A beaker having a capacity of 800 ml was filled with 400 ml of water to which 2 drops of Tween 60 had been added and this mixture was stirred by means of an Ultra Turrax agitator at a moderate speed. This was then followed by the addition of 70 g of the prepolymer solution in toluene described in example I to which 0.5 g of diaminodicyclooctane (DABCO) dissolved in 10 ml of ethyl acetate had been added (The DABCO added enhances the reaction of the still remaining terminal isocyanate radicals with H2 O thereby improving the crosslinking in the particles).

The agitating speed was such that a sufficiently fine emulsion resulted. After agitating for 30 seconds a solution of 1.26 g of piperazine in 10 ml of water was added at once. After agitating for still 1 minute the Turrax agitator was replaced by an anchor agitator and agitating was continued at a low speed for 6 hours. The suspension was then left at room temperature for at least 60 hours. The spherical particles obtained were sieved in wet condition, washed with water and the fractions collected. These fractions were dried on the air. The size of the fractions is:

fraction: >212 μm none

fraction: 106-212 μm none

fraction: 63-106 μm 12.5 g corresponds to 34.4%

fraction: 38-63 μm 11.35 g corresponds to 31.2%

fraction: <38 μm 12.5 g corresponds to 34.4%

The column properties are good and the FeIII -absorption amounts to 10-11%.

EXAMPLE XL

The application of polyetherurethane particles in separating metals from exhausted ferrichloride pickling baths.

An exhausted ferrichloride pickling bath, analysis: 127 g/l of Fe, 20 g/l of Cu is chlorinated and diluted with 12 M hydrochloric acid 20 g/l of Cu to twice the volume (analysis 64 g/l of Fe (III), 10 g/l of Cu (II), 6 M hydrochloric acid). 18 g of the 38-62 μm polyetherurethane spherical particles were packed into a column. The column bed dimensions are 21.5 cm×1.65 cm2. The bed volume is 36 cm3, the packing density is 0.50 g/cm3. The free volume of the bed is 18 cm3. The column is treated with 20 cm3 of 6 M hydrochloric acid. The superficial flow rate is 1.1 cm/min. The column is loaded with 5 cm3 of the chlorinated and twice diluted pickling bath (0.32 g of Fe, 0.05 g of Cu). After introducing the sample the chromatogram is developed and copper is eluted with 20 cm3 of 6 M hydrochloric acid. Thereafter iron is eluted with 20 cm3 0.01 M hydrochloric acid, whereby a quantitative separation of copper and iron is attained.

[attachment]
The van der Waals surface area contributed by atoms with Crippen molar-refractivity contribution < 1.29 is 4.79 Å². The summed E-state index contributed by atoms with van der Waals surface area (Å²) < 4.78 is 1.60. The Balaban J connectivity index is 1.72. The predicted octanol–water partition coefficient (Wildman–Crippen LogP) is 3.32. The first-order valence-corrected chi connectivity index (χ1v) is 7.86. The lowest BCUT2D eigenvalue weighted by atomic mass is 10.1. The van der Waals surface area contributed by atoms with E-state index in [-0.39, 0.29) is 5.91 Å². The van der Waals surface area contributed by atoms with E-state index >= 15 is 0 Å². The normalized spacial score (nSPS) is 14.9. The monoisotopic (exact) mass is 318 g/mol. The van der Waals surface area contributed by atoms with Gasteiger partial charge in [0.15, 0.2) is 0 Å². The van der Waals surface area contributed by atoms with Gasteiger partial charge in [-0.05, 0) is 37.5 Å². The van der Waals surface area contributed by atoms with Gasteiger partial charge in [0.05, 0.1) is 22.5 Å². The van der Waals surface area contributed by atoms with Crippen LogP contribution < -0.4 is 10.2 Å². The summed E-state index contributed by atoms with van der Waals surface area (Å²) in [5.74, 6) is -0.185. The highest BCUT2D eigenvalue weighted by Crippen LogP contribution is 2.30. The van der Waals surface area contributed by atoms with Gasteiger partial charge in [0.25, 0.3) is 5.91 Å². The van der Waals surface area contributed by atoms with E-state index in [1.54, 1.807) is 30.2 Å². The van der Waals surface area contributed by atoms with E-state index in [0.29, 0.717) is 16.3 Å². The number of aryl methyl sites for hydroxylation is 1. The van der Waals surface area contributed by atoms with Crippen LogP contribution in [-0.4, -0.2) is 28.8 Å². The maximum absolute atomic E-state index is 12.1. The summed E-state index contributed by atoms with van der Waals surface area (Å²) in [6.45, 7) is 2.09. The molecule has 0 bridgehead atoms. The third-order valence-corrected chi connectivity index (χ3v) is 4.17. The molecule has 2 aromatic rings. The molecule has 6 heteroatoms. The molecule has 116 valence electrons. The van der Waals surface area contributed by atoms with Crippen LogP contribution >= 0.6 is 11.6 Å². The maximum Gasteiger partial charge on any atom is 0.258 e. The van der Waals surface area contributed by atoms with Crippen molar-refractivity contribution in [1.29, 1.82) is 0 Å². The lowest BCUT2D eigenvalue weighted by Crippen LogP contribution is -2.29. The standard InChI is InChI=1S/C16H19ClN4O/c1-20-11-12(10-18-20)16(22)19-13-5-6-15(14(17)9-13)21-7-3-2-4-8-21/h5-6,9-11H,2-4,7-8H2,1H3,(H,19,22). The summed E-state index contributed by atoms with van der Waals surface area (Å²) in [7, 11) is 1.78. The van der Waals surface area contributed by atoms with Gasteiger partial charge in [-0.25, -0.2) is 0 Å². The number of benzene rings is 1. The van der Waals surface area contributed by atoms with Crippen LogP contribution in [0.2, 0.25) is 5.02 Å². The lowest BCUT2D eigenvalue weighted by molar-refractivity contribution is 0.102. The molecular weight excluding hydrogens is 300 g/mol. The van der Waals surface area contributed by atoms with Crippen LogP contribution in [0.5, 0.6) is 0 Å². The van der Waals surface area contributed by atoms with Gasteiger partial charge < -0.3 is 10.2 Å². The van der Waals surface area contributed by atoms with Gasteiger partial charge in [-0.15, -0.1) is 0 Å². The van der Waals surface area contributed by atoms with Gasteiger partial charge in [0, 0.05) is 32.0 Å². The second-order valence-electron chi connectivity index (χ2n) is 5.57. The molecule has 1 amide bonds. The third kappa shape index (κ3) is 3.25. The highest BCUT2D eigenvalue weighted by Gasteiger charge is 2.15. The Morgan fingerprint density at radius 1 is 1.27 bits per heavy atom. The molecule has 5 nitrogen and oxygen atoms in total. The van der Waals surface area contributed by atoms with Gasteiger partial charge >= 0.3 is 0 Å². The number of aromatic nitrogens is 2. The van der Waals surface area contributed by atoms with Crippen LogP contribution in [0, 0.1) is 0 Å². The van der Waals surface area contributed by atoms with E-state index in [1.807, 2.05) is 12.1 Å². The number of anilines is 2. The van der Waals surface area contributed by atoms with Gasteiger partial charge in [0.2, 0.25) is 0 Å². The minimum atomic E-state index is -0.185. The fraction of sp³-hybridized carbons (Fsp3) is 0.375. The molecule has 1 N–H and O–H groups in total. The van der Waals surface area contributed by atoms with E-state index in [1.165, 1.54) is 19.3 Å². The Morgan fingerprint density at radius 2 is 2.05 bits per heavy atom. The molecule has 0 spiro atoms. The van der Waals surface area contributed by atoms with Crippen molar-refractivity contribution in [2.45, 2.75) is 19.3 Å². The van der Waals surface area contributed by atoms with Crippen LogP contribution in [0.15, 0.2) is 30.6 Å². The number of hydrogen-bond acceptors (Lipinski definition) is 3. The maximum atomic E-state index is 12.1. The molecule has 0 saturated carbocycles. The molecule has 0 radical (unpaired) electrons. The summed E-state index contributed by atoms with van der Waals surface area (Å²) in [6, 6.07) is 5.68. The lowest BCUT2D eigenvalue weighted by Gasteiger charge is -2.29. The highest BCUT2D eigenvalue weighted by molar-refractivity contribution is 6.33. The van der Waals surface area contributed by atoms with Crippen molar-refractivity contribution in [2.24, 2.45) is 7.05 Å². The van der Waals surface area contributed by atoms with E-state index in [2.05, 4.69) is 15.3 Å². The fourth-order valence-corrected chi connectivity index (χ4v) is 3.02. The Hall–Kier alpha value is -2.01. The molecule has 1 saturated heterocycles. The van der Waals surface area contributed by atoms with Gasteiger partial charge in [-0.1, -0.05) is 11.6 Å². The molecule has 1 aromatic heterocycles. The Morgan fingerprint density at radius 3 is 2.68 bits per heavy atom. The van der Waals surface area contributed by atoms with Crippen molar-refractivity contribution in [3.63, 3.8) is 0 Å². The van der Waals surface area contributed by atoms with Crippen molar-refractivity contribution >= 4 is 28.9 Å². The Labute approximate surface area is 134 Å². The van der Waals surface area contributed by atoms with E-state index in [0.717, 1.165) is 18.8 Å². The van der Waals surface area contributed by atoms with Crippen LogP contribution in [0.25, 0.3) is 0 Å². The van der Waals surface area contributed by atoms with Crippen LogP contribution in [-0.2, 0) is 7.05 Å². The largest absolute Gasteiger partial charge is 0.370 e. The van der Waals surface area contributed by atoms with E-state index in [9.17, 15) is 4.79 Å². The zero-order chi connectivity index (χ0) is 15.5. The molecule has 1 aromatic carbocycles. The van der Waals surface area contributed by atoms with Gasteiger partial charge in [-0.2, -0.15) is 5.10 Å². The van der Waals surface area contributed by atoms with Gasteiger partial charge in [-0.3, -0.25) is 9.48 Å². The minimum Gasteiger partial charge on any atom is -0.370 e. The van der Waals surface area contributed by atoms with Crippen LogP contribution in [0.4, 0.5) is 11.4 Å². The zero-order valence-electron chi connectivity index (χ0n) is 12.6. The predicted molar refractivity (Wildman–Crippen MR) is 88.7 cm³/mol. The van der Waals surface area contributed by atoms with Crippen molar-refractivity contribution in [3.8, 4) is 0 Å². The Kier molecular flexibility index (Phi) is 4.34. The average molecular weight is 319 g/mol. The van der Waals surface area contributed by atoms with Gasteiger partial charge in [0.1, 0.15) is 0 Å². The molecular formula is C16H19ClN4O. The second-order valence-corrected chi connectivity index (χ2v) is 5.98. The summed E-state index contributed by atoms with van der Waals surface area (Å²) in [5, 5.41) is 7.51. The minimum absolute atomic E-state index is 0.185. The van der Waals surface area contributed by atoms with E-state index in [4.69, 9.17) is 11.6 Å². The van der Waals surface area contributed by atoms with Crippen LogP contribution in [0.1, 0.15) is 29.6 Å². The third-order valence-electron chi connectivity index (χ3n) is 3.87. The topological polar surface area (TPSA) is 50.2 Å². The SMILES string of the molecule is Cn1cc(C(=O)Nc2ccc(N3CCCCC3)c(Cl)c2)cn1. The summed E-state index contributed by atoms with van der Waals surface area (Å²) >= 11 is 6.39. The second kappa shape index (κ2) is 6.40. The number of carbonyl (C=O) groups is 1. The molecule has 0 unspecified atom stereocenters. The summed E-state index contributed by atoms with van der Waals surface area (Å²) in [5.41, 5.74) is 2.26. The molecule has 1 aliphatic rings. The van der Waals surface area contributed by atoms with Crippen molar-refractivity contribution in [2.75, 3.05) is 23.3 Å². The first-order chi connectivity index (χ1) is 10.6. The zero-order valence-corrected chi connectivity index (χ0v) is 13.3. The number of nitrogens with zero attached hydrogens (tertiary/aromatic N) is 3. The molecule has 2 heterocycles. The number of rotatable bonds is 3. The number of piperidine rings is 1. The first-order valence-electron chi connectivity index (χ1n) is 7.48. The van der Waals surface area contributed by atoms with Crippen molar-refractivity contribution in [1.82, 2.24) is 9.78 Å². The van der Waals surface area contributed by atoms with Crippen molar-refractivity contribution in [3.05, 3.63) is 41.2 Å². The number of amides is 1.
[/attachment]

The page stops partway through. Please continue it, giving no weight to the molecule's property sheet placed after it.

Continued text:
EXAMPLE XLI The application of polyetherurethane particles in separating metals from metal hydroxide sludge materials

21 g of metal hydroxide sludge, analasis: 30% of dry solids of which 16% of Fe, 7.2%, of Cr, 7.2% of Zn, 4.2% of Cu, 4.2% of Ni and 0.1% of Cd, is dissolved in 20 cm3 of 6 M hyrochloric acid aerated and heated to the boil. 15 g of water are distilled off, so that the hydrochloric acid concentration of the solution is 6 M. In order to remove any coagulated silica gel present the sludge solution is filtered.

A column, packed with 20 g of 38-63 μm polyetherurethane powder has dimensions of 21.5 cm×1.65 cm2, a bed volume of 36 cm3, a packing density of 0.55 g/cm3. The column was treated with 30 cm3 of 6 M hydrochloric acid. The superficial flowrate is 1.0 cm/min. The column is loaded with 2.6 cm3 of the clear sludge solution. Thereby Fe is bound preferentially to the polyetherurethane. The other metals are eluted with 30 cm3 of 6 M hydrochloric acid. A sludge solution free of iron is obtained thereby. The iron bound in the column is eluted with 25 cm3 of 0.01 M hydrochloric acid, whereupon the column is ready for the following cycle of treatment, loading and elution.

EXAMPLE XLII

The application of polyetherurethane particles in separating iron, nickel and cobalt

A 2 M potassium thiocyanate solution (60 ml) containing 500 mg of FeIII, 500 mg of NiII and 500 mg CoII is acidified with a concentrated HCl-solution and replenished to 100 ml.

The solution is flowed over the column containing 20 g of polyurethane particles. Thereby the three dissolved metals are bound to the polymer quantitativity whereas the solvent is collected at the bottom of the column and may be re-used.

The absorped metals are eluted with a 0.01 M potassium thiocyanate solution allowing the separate recovery of NiII first, followed by CoII and finally FeIII.

EXAMPLE XLIII

Binding gold to the polyetherurethane particles